Our infrastructure improvements are an ongoing work in progress. The engineering design of the Golden Shores Undergrounding project will begin in 2019. The bid for the Golden Shores Pump Station renovation design will be awarded in 2019 with the work expected to commence by the end of 2019. We are systematically going through the drainage system citywide and making improvements to better prepare it for 10, 50, and even 100-year storm and flood events. These improvements include cleaning out and upgrading wells and pump stations, investigating storm drainage outflows into the bay while making improvements as needed. The Central Island drainage project is well underway with completion anticipated in early 2019. A more innovative piece of an often-misunderstood subject is our Stormwater Facility Retention Capacity Study that will analyze all of the stormwater retention areas in the City to assess capacity, adding wells, making existing wells deeper, and implementing more innovative techniques as a result of the study.

As I have discussed in the past, a few years ago we embarked on the completion of a community Cultural Master Plan (CMP). Many of the goals of the CMP are being met and it continues to guide our decisions as to the events and initiatives that best meet the needs and interests of our residents. The events component included the addition of the annual fireworks show from the Pier at the City’s anniversary celebration, seasonal fishing tournaments, as well as the bridge building that was accomplished through the SIB Sand Angels event. Other events launched related to the CMP are the Gateway LIVE! performance series and the revamping of the Car Show events to incorporate a more enticing entertainment component. With the 2018 establishment of the Public Arts Advisory Committee (PAAC), which was another recommendation of the CMP, the City has tasked the PAAC with long-term projects related to creative placemaking and community bridge building. A joint workshop was held with the City Commission and the PAAC to provide a clear direction to this newly formed committee and they immediately went to task. In 2019 we can expect them to work toward the City’s first Art Park in Town Center Park. Recognizing the need for multigenerational programming, the Cultural and Community Services Department added programs for all ages such as Tai Chi for seniors, an adult basketball league, a youth recreation volleyball league and fitness program just to name a few. The City is also engaging more teens with the monthly teen only events in our parks.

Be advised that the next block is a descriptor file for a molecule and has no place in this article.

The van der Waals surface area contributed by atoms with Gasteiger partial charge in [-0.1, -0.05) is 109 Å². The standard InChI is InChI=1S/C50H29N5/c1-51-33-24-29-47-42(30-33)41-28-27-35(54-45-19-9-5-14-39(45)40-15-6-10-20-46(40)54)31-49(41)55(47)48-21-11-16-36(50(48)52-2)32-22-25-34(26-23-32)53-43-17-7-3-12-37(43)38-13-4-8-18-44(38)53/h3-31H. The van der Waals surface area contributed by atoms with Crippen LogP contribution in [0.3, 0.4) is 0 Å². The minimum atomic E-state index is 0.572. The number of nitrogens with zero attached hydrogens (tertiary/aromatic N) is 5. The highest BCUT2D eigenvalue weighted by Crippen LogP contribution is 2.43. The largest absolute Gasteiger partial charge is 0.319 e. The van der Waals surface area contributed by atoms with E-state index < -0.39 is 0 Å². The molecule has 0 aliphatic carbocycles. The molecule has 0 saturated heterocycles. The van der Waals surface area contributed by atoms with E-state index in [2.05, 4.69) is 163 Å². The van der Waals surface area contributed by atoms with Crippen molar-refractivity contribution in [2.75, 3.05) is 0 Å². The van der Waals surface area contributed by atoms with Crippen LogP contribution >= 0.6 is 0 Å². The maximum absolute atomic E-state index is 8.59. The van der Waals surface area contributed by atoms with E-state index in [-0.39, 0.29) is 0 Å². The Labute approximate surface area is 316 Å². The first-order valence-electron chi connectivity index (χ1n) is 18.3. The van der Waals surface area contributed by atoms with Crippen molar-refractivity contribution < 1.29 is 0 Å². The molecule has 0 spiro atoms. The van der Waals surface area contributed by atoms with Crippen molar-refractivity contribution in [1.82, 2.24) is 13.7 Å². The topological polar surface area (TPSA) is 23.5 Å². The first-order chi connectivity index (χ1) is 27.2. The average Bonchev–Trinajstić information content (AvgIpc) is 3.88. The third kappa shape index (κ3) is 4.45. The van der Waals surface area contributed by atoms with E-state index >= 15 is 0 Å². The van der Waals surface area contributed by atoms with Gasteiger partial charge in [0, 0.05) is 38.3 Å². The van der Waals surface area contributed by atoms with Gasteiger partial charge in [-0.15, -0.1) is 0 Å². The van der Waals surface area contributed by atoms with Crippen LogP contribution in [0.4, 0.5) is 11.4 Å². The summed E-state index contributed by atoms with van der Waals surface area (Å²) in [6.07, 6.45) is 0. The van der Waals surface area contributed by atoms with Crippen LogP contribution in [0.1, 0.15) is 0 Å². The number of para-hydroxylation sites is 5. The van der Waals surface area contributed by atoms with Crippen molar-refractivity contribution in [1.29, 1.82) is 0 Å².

Finally, the community center at Gateway Park completed its approval and design phase processes in 2018. Build out will occur in 2019 and is expected to conclude by the end of the year. It will be a quality multifunctional facility, unlike any space the City owns, with socializing space as well as programming and entertaining spaces. It will be a special place and provide a central hub for our seniors for activities and socializing. As a continuation of our cultural exchanges between our sister cities, our second international intern, as part of our Sister City internship program, joined us in 2018. Karol Malamed from Punta del Este, Uruguay brought us education and experience in tourism and marketing. With a strong Latin American population of residents and visitors, Karol was able to hit the ground running. She learned and taught us a great deal in 2018 and she will continue to learn other aspects of our city government in 2019 as she finishes out her term.

Our Media team has been working hard to connect our community through all media formats this year. In August 2018 they launched the SIBAlert emergency notification system, which communicates critical and time-sensitive information to all registered users. They upgraded the audio-visual system to provide closed captioning to the City Commission meetings and workshops. They also deployed a new digital system, which now allows for ease of some online registrations and forms, including the SIB Resident ID Card, film permits, and the Veterans Wall nominations. We continue to achieve new levels of reporting, accessibility and transparency, which is directly attributed to the great work of our Media team.